Mercury Hygiene Guidance

ADOPTED by FDI General Assembly October, 1998 in Barcelona, Spain
REVISED by FDI General Assembly October, 2007 in Dubai, United Arab Emirates


The FDI Mercury Hygiene Statement includes recommendations on handling both precapsulated and bulk mercury. The use of precapsulated mercury/alloy is the preferred technique. Recommendations that are only applicable to bulk mercury are not necessary when there is no bulk mercury used in the operatory.

  1. Know the key issues on potential exposure to mercury:
    • avoid direct skin contact with mercury or freshly mixed dental amalgam
    • avoid exposure to the following potential sources of mercury vapour:
      • accidental mercury spills
      • malfunctioning amalgamators
      • leaky amalgam capsules
      • malfunctioning bulk mercury dispensers
      • during trituration
      • during placement and condensation of amalgam
      • during polishing or removal of amalgam
      • vapourization of mercury from contaminated instruments
      • open storage of amalgam scrap or used capsules.
  2. Train all personnel involved in the handling of mercury and dental amalgam regarding the potential hazards of mercury vapour and the necessity of observing good mercury hygiene.
  3. Install impervious, easy to clean surfaces including continuous seamless-sheet flooring extending up the walls.
  4. Work in well-ventilated areas, with fresh air exchanges and outside exhaust. If the work areas are air-conditioned, replace the air-conditioning filter periodically.
  5. Use pre-capsulated amalgam in order to:
    • eliminate the possibility of a bulk mercury spill
    • eliminate the mercury dispenser as a potential exposure source of mercury vapour
  6. Use an amalgamator with a completely enclosed arm and which complies with international standard ISO 7488.
  7. Recap single-use capsules after use if feasible. Store them in a closed container and dispose of them through a mercury reclamation company that handles amalgam waste.
  8. Use high-volume evacuation systems (fitted with traps or filters) when finishing or removing amalgam.
  9. Clean amalgam contaminants from instruments before heat sterilization or heat disinfection.
  10. Avoid heating mercury or amalgam or any equipment used with amalgam.
  11. Follow Best Management Practices for Amalgam Waste:
    • Salvage and send the following to a mercury reclamation company that handles amalgam waste:
      • used single-use capsules
      • amalgam scrap not contaminated with patient fluids
      • amalgam waste that is contaminated with patient fluids such as amalgam debris from restorations after removal
      • chair-side traps containing amalgam waste
      • vacuum pump filters or other amalgam collecting devices if they contain amalgam
      • extracted teeth that contain amalgam restorations (if the recycler requires extracted teeth to be disinfected then disinfect by immersion the extracted teeth in a disinfectant before recycling them along with chairside trap waste)
    • Do not put amalgam waste in biohazard containers, infectious waste containers or regular garbage.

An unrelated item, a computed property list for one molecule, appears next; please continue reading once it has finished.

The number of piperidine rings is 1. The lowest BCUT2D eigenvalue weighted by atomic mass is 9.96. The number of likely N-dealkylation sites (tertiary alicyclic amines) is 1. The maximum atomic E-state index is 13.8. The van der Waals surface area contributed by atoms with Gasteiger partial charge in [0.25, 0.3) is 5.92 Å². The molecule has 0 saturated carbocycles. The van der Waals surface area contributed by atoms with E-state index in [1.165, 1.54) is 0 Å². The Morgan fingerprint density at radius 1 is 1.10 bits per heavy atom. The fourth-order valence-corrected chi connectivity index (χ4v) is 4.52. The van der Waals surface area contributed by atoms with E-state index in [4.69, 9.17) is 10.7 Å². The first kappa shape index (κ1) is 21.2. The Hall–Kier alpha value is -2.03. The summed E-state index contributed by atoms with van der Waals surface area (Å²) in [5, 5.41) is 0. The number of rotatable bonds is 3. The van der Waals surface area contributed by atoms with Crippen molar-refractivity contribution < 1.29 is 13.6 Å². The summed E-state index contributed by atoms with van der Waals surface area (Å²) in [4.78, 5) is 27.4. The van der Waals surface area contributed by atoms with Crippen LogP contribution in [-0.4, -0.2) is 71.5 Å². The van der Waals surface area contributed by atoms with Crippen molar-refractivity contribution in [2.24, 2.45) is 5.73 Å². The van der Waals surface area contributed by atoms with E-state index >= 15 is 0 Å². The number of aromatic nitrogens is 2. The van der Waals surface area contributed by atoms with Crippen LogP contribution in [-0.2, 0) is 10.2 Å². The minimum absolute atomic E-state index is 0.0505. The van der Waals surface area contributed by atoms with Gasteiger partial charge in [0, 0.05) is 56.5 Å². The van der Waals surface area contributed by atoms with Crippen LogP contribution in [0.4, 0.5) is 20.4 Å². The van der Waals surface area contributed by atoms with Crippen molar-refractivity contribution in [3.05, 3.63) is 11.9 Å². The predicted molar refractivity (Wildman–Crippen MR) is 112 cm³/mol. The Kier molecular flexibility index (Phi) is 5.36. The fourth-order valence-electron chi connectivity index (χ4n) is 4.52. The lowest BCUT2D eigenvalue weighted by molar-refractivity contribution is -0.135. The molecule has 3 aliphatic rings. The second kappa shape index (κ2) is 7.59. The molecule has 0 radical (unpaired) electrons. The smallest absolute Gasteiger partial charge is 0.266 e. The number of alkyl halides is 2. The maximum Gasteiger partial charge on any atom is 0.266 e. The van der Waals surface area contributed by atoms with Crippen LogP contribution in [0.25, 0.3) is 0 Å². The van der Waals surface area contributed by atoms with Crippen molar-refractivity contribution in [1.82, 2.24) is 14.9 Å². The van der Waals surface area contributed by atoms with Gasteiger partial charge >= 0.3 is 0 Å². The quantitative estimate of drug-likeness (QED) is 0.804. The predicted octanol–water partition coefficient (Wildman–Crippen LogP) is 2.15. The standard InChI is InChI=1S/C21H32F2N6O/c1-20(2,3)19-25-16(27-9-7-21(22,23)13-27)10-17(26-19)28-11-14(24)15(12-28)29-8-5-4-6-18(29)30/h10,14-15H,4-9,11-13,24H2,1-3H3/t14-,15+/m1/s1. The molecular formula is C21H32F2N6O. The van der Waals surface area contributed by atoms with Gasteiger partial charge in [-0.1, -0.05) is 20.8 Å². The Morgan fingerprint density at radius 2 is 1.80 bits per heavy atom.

• Use suction line cleaners (e.g. non-chlorine-containing cleaners) that minimize dissolution of amalgam.
    • Do not use bleach or other chlorine-containing cleaners to flush wastewater lines.
    • Use an amalgam separator which complies with International Standards ISO 11143, to address environmental concerns.
  12. Clean up all mercury spills (regardless of size)
    • Pick up droplets using an adhesive tape or hypodermic syringe.
    • Mix small mercury spills (less than 10g) with alloy powder to form amalgam and add the resultant scrap to the scrap container.
    • Use commercial mercury spill clean up kits to manage larger spills (10g or more).
    • Never use a vacuum cleaner of any type.
    • Do not use household cleaning products.
    • Do not pour or allow mercury to go down the drain.
    • Do not use a broom or a paintbrush to clean up mercury.
    • Prevent people whose shoes may be contaminated with mercury from walking around or leaving the spill area until the mercury-contaminated items have been removed.
  13. Handling and use of bulk mercury is to be strongly discouraged. However, if it is used, then:
    • Minimize the amount of mercury stored.
    • Store in unbreakable, tightly sealed containers.
    • Store containers in a well-ventilated place away from any source of heat.
    • Use mercury and amalgam equipment only in areas that have impervious and suitably lipped surfaces, so that spilt mercury or excess amalgam is confined and recovery is facilitated.
    • Exercise care in handling bulk mercury to minimize possibilities of spill (e.g. use a funnel when mercury is being dispensed into an amalgamator; place a lipped tray under the mercury dispenser).
    • Use only capsules that remain sealed during amalgamation.
      Note: this can be checked by wrapping a piece of adhesive surgical tape around the junction of the two halves of the capsule, and doing a test mix. Leakage of mercury will show as a black line on the tape after it is removed
    • Handle mercury dispensers carefully.
    • Select an appropriate alloy to mercury ratio to minimize the need for removal of excess mercury prior to placement.
    • Check mercury dispensers periodically for mercury leakage.
    • Examine the mercury dispenser orifice after use for residual mercury. Any mercury droplet remaining should be disposed of as described in recommendation┬á12.
    • Check the dental operatory for mercury vapour, preferably annually or after a spill clean-up.

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